Kamala Harris took command of the debate stage on Thursday night time after time -- from quieting a chaotic stage by admonishing her rivals not to engage in a food fight to demolishing Joe Biden with an impassioned critique of his comments about working with segregationists and his record opposing aspects of busing.
In what was unquestionably the most difficult moment of the night for the former vice president and front-runner, Harris challenged him for invoking his work with segregationists at a recent fundraiser. She then went on to disassemble his record on busing.
It was a spell-binding moment that showed not only her skills as a tough and unsparing debater, but also the fierce side of her persona, which her supporters believe will be devastating up against President Donald Trump.
"Vice President Biden, I do not believe you are a racist and I agree with you when you commit yourself to the importance of finding common ground, but I also believe and it's personal and it was hurtful to hear you talk about the reputations of two United States senators who built their reputations and career on the segregation of race in this country," Harris said.
She said Biden had worked to prevent the Department of Education from integrating school busing during the 1970s, and that decision hurt a little girl in California.
"That little girl was me," Harris said with emotion swelling in her voice. "So I will tell you that on this subject, it cannot be an intellectual debate among Democrats. We have to take it seriously. We have to act swiftly."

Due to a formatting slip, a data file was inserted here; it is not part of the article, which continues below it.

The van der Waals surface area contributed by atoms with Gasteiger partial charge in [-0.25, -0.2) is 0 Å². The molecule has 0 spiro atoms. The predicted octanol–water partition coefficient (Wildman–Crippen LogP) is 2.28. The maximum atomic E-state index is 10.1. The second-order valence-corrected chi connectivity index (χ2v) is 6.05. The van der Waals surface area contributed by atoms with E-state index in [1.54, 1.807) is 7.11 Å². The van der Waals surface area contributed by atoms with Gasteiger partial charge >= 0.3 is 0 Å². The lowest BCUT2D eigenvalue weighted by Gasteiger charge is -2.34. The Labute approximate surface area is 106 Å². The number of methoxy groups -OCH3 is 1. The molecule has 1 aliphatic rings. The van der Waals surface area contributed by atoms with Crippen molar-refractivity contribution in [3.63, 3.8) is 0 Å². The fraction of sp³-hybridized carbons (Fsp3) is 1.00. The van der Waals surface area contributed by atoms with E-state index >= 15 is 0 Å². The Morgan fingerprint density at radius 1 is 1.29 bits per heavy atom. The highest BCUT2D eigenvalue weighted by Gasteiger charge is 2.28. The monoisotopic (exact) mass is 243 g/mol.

It was a moment that put Biden on the defensive with his voice rising as he defended his record, as he would do often in the debate.
"It's a mischaracterization of my position across the board," Biden said. "I do not praise racists. That is not true. Number one. Number two, if we want to have this litigated on who supports civil rights, I'm happy to do that."
After a feisty and vigorous fight night among the other 10 candidates in Miami Wednesday night , Biden is sharing the stage Thursday, with his closest rival Sen. Bernie Sanders, as well as Harris and South Bend, Indiana, Mayor Pete Buttigieg, who have piqued the interest of Democrats looking for a fresh generation of leadership in the White House. It's the first test for the former vice president since he left government in January 2017, and he is aiming to show that he has the kind of message discipline that has been lacking in some of his past debate performances over his lengthy career in politics.
Biden, Sanders, Harris and Buttigieg are onstage with six candidates who have gained far less traction in the polls: New York Sen. Kirsten Gillibrand, Colorado Sen. Michael Bennet, former Colorado Gov. John Hickenlooper, California Rep. Eric Swalwell, entrepreneur Andrew Yang and spiritual author Marianne Williamson who all met the threshold set by the Democratic National Committee.